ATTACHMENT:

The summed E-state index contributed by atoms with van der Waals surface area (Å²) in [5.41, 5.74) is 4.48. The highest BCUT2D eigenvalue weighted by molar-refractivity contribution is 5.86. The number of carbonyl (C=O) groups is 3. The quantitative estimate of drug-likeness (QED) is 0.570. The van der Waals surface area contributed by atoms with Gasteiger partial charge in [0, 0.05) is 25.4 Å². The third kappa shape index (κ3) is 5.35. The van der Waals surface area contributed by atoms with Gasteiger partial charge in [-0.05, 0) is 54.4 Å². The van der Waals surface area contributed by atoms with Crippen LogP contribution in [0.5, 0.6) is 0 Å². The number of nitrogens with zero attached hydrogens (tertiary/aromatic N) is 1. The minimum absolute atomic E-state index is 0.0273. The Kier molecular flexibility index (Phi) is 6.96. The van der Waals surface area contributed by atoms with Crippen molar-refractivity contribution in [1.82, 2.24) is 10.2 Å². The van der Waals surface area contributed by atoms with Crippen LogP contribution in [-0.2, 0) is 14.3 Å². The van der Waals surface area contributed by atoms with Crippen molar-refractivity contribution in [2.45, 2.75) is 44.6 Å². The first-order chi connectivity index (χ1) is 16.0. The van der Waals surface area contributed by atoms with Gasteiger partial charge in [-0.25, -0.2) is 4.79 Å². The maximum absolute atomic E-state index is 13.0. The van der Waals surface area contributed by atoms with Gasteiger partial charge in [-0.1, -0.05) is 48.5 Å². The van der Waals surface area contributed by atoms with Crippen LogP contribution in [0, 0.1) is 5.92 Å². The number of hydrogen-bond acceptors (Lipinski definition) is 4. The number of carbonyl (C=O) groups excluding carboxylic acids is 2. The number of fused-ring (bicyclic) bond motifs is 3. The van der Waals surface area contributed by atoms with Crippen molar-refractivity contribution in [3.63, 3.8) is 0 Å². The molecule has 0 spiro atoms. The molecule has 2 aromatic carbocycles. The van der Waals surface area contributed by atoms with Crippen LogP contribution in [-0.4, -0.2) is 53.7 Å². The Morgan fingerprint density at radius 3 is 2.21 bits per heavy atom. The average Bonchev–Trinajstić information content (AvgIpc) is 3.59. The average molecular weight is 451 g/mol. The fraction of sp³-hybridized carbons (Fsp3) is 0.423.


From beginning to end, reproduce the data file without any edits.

The summed E-state index contributed by atoms with van der Waals surface area (Å²) in [5.41, 5.74) is 4.48. The highest BCUT2D eigenvalue weighted by molar-refractivity contribution is 5.86. The number of carbonyl (C=O) groups is 3. The quantitative estimate of drug-likeness (QED) is 0.570. The van der Waals surface area contributed by atoms with Gasteiger partial charge in [0, 0.05) is 25.4 Å². The third kappa shape index (κ3) is 5.35. The van der Waals surface area contributed by atoms with Gasteiger partial charge in [-0.05, 0) is 54.4 Å². The van der Waals surface area contributed by atoms with Crippen LogP contribution in [0.5, 0.6) is 0 Å². The number of nitrogens with zero attached hydrogens (tertiary/aromatic N) is 1. The minimum absolute atomic E-state index is 0.0273. The Kier molecular flexibility index (Phi) is 6.96. The van der Waals surface area contributed by atoms with Crippen molar-refractivity contribution in [1.82, 2.24) is 10.2 Å². The van der Waals surface area contributed by atoms with Crippen LogP contribution in [-0.2, 0) is 14.3 Å². The van der Waals surface area contributed by atoms with Crippen molar-refractivity contribution in [2.45, 2.75) is 44.6 Å². The first-order chi connectivity index (χ1) is 16.0. The van der Waals surface area contributed by atoms with Gasteiger partial charge in [-0.25, -0.2) is 4.79 Å². The maximum absolute atomic E-state index is 13.0. The van der Waals surface area contributed by atoms with Gasteiger partial charge in [-0.1, -0.05) is 48.5 Å². The van der Waals surface area contributed by atoms with Crippen LogP contribution in [0, 0.1) is 5.92 Å². The number of hydrogen-bond acceptors (Lipinski definition) is 4. The number of carbonyl (C=O) groups excluding carboxylic acids is 2. The number of fused-ring (bicyclic) bond motifs is 3. The van der Waals surface area contributed by atoms with Crippen molar-refractivity contribution in [3.63, 3.8) is 0 Å². The molecule has 0 spiro atoms. The molecule has 2 aromatic carbocycles. The van der Waals surface area contributed by atoms with Crippen LogP contribution in [-0.4, -0.2) is 53.7 Å². The Morgan fingerprint density at radius 3 is 2.21 bits per heavy atom. The average Bonchev–Trinajstić information content (AvgIpc) is 3.59. The average molecular weight is 451 g/mol. The fraction of sp³-hybridized carbons (Fsp3) is 0.423.